With twelve books to her name, Kathy Lette certainly knows her chick lit. In Courting Trouble the Aussie author takes on a slightly grittier topic – complete with her characteristic touch of wit and humour.
You’ve enjoyed a prolific writing career, where do you find your literary inspiration?
The tax department are a great inspiration, when my tax bills are looming I suddenly feel the need to write again…! No, I really only write because it’s cheaper than therapy.
Your latest novel, Courting Trouble, sees a mother and daughter in a female centric legal team. Do you think this concept works in real life?
God, yeah, and I wrote it with a TV series in mind: I thought, ‘where is the legal series version of Thelma and Louise?’ Everything is about men – Breaking Bad, True Detective, and Endeavour.
While they’re all great shows, they’re all featuring male protagonists. Women make up half the world and our tales don’t get told.
Why do you think the book has been such a success?
Odd couple comedies work – and to have the female trisector with grandma, mother, granddaughter, means I have all that juicy, fun, witty banter but each book still has a serious theme. I always say that women are each other’s wonder bras – up lifting, supportive and making each other look bigger and better. Most of my female characters and robust and deeply loyal to one another.
But the book focuses on serious topics too?
Courting Trouble deals with the brutal cross examination of women in rape trials. This has become a very contentious issue for the last couple of years. Why is it that a victim of a rape is told that she was asking for it? Imagine if that happened in murder trials, would we be looking at ‘consensual death’?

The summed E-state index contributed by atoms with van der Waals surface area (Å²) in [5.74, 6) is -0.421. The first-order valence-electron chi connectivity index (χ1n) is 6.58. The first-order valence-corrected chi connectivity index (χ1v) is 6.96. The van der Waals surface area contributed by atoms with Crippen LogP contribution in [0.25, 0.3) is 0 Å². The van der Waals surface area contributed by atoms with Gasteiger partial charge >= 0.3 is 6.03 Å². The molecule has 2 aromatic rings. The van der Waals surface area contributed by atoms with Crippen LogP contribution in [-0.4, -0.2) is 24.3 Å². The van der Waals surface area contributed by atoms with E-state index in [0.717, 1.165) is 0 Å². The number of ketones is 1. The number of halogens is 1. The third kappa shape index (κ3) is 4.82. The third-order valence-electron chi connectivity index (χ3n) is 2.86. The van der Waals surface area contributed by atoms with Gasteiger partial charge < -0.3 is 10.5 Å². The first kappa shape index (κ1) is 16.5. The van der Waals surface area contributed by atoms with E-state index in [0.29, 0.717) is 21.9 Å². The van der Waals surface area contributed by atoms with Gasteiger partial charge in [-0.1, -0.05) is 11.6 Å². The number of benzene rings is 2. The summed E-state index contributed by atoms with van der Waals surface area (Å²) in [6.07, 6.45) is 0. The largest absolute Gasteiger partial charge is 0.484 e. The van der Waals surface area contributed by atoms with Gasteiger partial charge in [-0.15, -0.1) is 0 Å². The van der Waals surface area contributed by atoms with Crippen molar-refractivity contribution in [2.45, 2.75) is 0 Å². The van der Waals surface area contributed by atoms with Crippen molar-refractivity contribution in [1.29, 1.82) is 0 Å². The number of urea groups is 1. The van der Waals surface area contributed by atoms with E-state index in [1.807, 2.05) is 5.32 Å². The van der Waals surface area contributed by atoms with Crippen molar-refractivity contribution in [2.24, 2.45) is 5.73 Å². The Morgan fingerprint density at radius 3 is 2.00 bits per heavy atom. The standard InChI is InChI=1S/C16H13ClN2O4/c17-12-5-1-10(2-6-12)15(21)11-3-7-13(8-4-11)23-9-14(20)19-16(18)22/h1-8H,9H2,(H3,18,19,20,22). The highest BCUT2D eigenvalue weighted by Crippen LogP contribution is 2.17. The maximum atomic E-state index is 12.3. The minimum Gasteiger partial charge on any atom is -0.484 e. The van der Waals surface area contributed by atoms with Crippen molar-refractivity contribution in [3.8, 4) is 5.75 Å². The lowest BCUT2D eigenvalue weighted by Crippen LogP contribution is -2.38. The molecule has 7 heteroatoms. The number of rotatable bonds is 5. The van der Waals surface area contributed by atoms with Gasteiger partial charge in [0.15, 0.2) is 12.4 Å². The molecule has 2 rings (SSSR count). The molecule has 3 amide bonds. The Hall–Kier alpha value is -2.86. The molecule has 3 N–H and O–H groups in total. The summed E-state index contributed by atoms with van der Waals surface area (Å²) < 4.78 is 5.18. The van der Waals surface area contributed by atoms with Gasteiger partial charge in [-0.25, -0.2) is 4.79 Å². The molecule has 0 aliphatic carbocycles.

It’s just so illogical – the number of women who bring forced rape prosecutions is miniscule and yet so many rapists get off because the system is geared against women.
In my book, a woman is raped and her grandmother is so convinced that she won’t get a fair trial that she takes the law into her own hands, and shoots the rapist in the testicles.
This was based on a real story that happened in Melbourne. On the radio people were saying how terrible this ‘rough justice’ was, but women were ringing in and saying, ‘If it was my granddaughter I would do the same thing.’
It’s interesting, the gulf between your beliefs and your behaviours. You can believe in the law but if it happens to you or someone you love, and you have the chance for revenge, would you take it? That’s the moral dilemma that the reader has to chew over.
Courting Trouble balances serious issues with humour. Why is it so important to have humour within your novels?
I think if you can disarm with charm you’ve a much greater chance of getting your message across. Also I think women use humour as a great coping mechanism.
Anthropologists have done research into what makes people laugh all-round the world and found that in every single culture in the world women laugh more often than men, especially in all-female groups.
I bet you anything, whether Inuits, Mauritians or British mums meeting on the school run, we are laughing about the same thing – the inadequacies of men.
You can catch Kathy Lette at Buxton Literary Weekend this month. More details at http://www.buxtonfestival.co.uk
Courting Trouble by Kathy Lette, published by Bantam press, is out now.